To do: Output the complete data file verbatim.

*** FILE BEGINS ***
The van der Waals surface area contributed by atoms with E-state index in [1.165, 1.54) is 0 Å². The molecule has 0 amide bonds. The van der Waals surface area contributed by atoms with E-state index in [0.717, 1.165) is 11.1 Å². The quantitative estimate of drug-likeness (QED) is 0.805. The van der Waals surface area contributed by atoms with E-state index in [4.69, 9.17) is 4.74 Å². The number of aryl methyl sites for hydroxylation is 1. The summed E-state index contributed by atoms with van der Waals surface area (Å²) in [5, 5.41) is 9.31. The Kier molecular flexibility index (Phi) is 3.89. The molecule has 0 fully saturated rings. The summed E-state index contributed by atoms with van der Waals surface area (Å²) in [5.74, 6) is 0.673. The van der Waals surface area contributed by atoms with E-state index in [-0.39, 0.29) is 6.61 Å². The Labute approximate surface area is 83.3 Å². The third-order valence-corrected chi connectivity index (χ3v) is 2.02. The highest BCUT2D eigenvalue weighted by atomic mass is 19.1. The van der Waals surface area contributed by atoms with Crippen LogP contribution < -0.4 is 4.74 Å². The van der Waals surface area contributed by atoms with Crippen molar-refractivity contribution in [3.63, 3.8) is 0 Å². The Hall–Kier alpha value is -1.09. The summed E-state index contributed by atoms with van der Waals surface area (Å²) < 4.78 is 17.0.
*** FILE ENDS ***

The van der Waals surface area contributed by atoms with E-state index in [1.165, 1.54) is 0 Å². The molecule has 0 amide bonds. The van der Waals surface area contributed by atoms with E-state index in [0.717, 1.165) is 11.1 Å². The quantitative estimate of drug-likeness (QED) is 0.805. The van der Waals surface area contributed by atoms with E-state index in [4.69, 9.17) is 4.74 Å². The number of aryl methyl sites for hydroxylation is 1. The summed E-state index contributed by atoms with van der Waals surface area (Å²) in [5, 5.41) is 9.31. The Kier molecular flexibility index (Phi) is 3.89. The molecule has 0 fully saturated rings. The summed E-state index contributed by atoms with van der Waals surface area (Å²) in [5.74, 6) is 0.673. The van der Waals surface area contributed by atoms with E-state index in [-0.39, 0.29) is 6.61 Å². The Labute approximate surface area is 83.3 Å². The third-order valence-corrected chi connectivity index (χ3v) is 2.02. The highest BCUT2D eigenvalue weighted by atomic mass is 19.1. The van der Waals surface area contributed by atoms with Crippen LogP contribution < -0.4 is 4.74 Å². The van der Waals surface area contributed by atoms with Crippen molar-refractivity contribution in [3.63, 3.8) is 0 Å². The Hall–Kier alpha value is -1.09. The summed E-state index contributed by atoms with van der Waals surface area (Å²) < 4.78 is 17.0.